If you are making enough to max out, consider opening an IRA as well.
It’s another retirement savings account that you can open once you’ve reached the 401k max for the year. If you have or plan to have children, now is the time to start a 529 College Savings Account.
If you’re looking to buy a home, make sure your credit score is 760 or above. You want the best possible mortgage rate.
If your score isn’t quite there, we can help you bump it up. Make sure you have at least a 20% down payment so you can avoid the expense of PMI.
We would recommend people in their 30’s invest in the All-Weather Portfolio.
This portfolio's single goal is to make money in all market conditions regardless of interest rates, deflation, what new pandemic is threatening our shores, or who the POTUS is. It does this by focusing on growth and inflation cycles.
In Your 40’s
If you haven’t started saving for retirement, you have got to buckle down and catch up. You need to make some tough decisions.
If you were planning to help your kids with college, forget it. They have a lot more time to pay off student loans than you have to save for retirement.
You need to bring in some additional income to kick-start your retirement savings. Start a side hustle, drive for Uber on weekends.
If your partner has been a stay at home parent, the kids aren’t little anymore. They need to get a job and start contributing.
No more vacations and elaborate holiday celebrations. Every bit of extra money you can find needs to be going into your retirement accounts.
We would recommend people in their 40’s invest in the Ivy 5 Portfolio.
This portfolio attempts to diversify your money by dividing it into stocks, bonds, commodities, and real estate in a way that mirrors the Ivy League endowment funds. It doesn't attempt to mirror every move the endowment fund makes.
In Your 50’s
Age has its perks. If you’re 50 or older, you can bump up your 401k contributions from $18,500 a year to $24,500. Start doing that; you’re in the final stretch. You can bump up your IRA contributions, too, from $5,500 to $6,500.
Now is the time to start thinking about what you want your retirement to look like. Will you continue to work in some capacity?
Will you live in the same area or move to a place with a lower cost of living?
If you plan to stay, will you stay in your home or downsize now that you have or will soon have an empty nest?
If you still have a mortgage, you need to pay it off aggressively. You don’t want to retire with mortgage payments hanging over your head.
If you have not yet created a passive income stream, now is the time. Rental property, REIT’s, dividend stocks. You want to continue to generate some income after retirement.
Evaluate your health and that of your spouse. If you have health issues, it’s not too late to address them, but too late is not far off.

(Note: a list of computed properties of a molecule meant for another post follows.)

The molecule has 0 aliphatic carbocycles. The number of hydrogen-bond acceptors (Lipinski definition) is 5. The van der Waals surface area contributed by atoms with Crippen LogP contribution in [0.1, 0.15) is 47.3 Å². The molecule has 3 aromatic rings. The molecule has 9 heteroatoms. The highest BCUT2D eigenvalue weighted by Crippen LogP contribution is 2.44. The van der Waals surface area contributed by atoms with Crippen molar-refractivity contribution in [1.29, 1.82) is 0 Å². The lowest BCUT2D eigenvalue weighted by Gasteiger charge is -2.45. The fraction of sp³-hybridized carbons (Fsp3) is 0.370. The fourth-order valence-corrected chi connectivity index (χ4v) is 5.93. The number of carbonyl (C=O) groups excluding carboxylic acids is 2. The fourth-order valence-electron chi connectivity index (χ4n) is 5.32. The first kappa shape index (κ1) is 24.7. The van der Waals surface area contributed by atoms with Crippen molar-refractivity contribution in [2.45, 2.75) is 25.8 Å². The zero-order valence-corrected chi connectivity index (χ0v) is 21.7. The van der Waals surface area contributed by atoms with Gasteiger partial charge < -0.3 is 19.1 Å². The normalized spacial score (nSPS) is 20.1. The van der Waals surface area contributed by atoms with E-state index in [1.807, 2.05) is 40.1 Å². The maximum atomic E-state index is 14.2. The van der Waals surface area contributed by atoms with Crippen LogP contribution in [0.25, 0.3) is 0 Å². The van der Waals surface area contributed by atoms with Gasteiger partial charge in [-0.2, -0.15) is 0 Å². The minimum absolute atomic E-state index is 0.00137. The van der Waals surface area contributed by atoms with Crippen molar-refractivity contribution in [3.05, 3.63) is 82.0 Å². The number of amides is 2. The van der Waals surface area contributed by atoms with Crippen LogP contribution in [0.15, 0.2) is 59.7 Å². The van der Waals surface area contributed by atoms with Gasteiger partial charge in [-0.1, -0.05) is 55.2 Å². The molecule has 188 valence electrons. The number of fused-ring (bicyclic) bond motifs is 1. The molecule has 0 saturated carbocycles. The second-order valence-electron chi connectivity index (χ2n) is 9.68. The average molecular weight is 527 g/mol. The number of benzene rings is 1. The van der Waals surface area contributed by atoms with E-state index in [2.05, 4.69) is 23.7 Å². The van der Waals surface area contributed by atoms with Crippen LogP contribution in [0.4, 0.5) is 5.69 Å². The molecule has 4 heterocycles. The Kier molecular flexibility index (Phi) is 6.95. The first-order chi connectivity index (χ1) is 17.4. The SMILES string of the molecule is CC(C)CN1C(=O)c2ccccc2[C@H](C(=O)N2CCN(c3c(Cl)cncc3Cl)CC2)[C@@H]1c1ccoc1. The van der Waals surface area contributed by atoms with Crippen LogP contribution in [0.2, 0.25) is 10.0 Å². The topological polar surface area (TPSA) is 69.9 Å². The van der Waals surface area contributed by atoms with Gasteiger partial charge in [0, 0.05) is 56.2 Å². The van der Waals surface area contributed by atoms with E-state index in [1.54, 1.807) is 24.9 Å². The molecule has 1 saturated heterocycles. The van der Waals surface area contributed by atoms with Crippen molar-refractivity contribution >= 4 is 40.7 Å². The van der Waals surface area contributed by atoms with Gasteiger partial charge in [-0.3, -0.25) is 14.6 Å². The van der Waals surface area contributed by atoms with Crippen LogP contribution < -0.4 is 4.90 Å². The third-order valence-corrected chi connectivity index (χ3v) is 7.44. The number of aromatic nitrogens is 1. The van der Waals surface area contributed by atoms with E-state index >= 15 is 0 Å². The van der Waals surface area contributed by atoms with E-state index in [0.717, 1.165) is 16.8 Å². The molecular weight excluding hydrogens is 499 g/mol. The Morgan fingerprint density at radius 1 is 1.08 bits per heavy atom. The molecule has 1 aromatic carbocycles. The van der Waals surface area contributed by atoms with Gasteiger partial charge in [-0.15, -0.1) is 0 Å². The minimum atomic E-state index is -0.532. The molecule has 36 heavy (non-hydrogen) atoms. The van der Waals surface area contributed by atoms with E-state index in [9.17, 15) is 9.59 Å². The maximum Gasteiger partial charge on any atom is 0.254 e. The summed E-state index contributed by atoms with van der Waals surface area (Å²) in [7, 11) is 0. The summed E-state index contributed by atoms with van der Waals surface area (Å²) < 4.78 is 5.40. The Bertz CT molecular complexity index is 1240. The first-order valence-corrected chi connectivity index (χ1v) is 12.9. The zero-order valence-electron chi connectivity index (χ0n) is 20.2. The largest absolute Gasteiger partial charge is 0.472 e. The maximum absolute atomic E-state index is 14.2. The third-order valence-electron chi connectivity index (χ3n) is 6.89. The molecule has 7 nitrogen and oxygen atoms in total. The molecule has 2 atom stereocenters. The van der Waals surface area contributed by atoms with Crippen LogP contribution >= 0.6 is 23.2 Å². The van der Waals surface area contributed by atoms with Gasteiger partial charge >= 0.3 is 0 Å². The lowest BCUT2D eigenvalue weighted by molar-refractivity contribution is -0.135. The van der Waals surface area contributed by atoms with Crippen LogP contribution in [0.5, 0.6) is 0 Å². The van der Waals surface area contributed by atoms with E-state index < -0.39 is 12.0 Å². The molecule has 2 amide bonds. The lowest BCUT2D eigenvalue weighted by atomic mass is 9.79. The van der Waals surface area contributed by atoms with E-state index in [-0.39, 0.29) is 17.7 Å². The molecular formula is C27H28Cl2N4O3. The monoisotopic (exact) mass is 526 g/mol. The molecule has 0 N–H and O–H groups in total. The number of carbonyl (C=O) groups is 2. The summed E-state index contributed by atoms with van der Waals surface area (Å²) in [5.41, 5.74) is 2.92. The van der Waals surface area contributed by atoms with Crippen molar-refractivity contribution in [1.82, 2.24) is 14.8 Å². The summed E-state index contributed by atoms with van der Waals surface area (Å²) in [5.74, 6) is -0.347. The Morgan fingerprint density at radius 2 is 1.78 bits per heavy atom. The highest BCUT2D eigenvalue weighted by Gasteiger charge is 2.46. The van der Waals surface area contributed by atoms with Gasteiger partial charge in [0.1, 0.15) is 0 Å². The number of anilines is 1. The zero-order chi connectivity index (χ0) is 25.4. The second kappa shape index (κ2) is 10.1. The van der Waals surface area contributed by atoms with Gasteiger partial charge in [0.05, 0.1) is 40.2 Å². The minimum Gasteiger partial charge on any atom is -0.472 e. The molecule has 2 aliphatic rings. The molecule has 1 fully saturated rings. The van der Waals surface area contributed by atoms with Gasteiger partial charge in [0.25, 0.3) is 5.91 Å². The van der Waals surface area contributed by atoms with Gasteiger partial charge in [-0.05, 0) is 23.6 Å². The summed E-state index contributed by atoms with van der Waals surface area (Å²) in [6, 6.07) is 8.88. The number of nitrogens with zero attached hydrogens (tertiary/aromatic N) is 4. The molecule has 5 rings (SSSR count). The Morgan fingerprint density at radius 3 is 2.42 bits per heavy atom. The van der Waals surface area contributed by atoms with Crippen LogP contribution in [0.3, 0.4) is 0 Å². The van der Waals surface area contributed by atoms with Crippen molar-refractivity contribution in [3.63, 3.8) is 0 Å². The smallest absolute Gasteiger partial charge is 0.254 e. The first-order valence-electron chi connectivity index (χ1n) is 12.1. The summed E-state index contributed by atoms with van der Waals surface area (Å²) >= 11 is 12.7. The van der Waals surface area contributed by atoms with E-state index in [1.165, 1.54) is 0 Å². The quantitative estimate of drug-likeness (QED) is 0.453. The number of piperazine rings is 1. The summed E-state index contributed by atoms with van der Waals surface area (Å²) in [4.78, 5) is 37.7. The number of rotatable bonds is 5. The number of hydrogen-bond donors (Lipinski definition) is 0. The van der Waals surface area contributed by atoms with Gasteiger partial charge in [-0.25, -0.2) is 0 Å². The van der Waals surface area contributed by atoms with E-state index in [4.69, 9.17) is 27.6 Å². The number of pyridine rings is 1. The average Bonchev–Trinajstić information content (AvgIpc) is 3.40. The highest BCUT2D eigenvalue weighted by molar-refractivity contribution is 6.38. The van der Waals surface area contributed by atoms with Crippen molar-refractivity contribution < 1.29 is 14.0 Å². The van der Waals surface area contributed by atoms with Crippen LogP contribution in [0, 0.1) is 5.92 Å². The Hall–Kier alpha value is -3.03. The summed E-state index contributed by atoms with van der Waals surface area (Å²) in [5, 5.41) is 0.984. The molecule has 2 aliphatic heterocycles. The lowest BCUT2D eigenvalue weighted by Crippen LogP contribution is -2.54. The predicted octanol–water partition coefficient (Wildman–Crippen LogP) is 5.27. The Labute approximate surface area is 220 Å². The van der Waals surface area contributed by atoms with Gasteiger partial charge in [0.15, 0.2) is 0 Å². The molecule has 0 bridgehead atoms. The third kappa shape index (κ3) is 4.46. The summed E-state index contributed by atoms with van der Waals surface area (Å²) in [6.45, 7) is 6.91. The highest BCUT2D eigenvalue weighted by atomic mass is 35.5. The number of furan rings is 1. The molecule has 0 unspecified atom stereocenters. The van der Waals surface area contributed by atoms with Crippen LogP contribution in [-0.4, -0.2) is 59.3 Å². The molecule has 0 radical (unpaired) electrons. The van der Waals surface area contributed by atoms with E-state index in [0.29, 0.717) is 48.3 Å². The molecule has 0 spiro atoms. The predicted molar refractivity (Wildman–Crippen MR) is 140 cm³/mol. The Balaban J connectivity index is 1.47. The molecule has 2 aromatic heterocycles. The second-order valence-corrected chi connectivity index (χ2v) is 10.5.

Based on your health, evaluate your insurance. Do you have enough and the right kinds?
We would recommend people in their 50’s invest in the Larry Portfolio.
This portfolio's goal is to be both high performance and low volatility. It achieves its performance by tilting your portfolio to higher-risk stocks that are underpriced. Its low volatility is due to only holding 30% in stocks while 70% goes to bonds.
In Your 60’s
At this point, you are hopefully pretty set to retire. If you have left saving until now, you’re going to have to keep working, probably until you physically can’t work anymore.
There are some final steps you should take before you get that gold watch.
Now is the time to decide when to start collecting Social Security. The longer you wait, the more money you will get each month.
AARP has a calculator that can help you decide when to claim. Start compiling a retirement budget.
You can’t afford as much risk in your asset allocation anymore, but if you’re in good health, you may have decades of life left, so you can’t get too conservative either.
Tweak numbers based on other personal circumstances, but a good rule of thumb is to base your asset allocation based on your age. Subtract your age from 120 to get the right ratio. That means a 60-year-old should be allocated 60/40 stocks to bonds.
We would recommend people in their 60’s invest in the Permanent Portfolio.
The Permanent Portfolio (PP) is a portfolio evenly split between stocks, bonds, gold, and cash. It’s best suited for risk-averse investors wanting to minimize losses while still receiving modest returns.
If you’re not careful, you can lose more than 25% of your 401k to fees. Personal Capital’s Fee Analyzer can show you how much you’re paying in fees. You can visit their site, register your account, and add in financial institutions, much like Mint.
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From there, you’ll go to the Investments header in the top right, and click 401k Fee Analyzer. On the page, you’ll be greeted with an excellent graph of your potential 401k earnings.
Read the fee disclosure statements for each plan your employer offers and choose the fund offering the lowest fees.
If all of the choices have high fees, you may want only to contribute enough to get the match from your employer and put the extra money in an IRA.
You could also research some options with lower fees and ask your HR department if they would consider making those options available.
The Whole is Greater than the Sum of its Parts
Your 401k is important. You want to get the most out of it you can. But it’s only one part of your overall investment plan.
Get your 401k fully funded and fully healthy, and it’s pretty much set it and forget it after that. Then you can start worrying about your other investments!